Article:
Students in this course are required to pay a class fee of $45 in addition to the regular tuition and fees.
How and what we eat is basic to who we are as individuals, as a culture, and as a polity. This course looks at the production and consumption of food in a political context. Food politics and policies in the United States have received increased attention in recent years. Legislation, regulation, and subsidies for particular products and practices have critical implications for the environment (land, water, and air), for health (including the rise in obesity, diabetes, and drug-resistant infections), and for budget priorities.
This course looks at food politics through a series of “food fights.” We will examine controversies over agricultural subsidies, labeling requirements, taxation, farming practices, food safety, advertising and education. In doing so, we will explore some of the most important features of American democracy, including legislative politics, regulation, interest group activity, federalism, public opinion, political communication, and representation.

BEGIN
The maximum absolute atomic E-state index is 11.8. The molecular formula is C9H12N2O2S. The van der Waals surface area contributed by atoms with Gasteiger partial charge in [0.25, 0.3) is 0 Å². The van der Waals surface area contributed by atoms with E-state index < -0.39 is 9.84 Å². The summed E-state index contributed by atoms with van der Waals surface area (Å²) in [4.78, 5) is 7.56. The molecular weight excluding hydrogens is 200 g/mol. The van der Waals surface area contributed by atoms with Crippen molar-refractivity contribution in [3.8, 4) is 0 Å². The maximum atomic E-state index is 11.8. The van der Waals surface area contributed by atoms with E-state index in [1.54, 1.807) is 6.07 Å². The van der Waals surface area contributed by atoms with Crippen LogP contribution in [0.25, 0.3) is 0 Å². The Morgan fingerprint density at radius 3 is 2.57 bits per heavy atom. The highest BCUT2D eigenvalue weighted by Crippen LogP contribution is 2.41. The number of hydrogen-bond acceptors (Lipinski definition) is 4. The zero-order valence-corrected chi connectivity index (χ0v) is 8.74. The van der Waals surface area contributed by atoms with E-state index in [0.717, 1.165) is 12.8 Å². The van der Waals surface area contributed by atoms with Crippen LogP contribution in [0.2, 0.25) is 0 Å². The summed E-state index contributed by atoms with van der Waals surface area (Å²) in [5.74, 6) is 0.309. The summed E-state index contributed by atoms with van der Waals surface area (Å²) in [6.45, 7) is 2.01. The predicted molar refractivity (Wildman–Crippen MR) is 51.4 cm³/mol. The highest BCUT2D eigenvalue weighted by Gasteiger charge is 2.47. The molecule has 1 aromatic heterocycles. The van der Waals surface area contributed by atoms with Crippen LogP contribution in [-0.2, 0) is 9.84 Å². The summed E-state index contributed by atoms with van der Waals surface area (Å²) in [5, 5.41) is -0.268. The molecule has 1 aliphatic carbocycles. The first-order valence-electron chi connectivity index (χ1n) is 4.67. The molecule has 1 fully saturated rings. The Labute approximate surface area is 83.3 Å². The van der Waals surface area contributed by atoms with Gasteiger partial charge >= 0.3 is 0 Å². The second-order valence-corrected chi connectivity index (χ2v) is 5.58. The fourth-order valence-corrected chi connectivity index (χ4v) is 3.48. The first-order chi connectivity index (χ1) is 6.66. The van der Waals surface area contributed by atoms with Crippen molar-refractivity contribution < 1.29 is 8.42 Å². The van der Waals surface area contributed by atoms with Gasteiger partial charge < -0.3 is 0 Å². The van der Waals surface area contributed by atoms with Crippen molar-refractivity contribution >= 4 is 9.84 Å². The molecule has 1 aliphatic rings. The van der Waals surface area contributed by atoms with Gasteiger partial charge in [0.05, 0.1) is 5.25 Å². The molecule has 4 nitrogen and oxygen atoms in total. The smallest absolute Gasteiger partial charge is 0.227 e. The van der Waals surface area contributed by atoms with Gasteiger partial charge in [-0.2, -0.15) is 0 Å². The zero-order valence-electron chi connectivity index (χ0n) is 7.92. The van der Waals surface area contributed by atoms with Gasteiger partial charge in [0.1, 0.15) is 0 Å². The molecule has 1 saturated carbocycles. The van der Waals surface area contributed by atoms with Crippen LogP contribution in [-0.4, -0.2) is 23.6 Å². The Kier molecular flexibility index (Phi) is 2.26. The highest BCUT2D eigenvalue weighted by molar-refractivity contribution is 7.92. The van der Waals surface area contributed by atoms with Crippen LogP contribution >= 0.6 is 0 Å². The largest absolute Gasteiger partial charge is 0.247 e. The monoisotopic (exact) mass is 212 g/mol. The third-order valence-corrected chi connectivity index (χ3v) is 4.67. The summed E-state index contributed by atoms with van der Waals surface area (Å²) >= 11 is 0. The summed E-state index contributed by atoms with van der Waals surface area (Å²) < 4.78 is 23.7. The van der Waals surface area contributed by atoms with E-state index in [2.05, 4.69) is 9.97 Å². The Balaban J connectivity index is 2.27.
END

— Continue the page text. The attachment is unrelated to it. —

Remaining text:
Ultimately we will examine the ways in which the politics of food represents both a reflection and a distortion of fundamental democratic principles.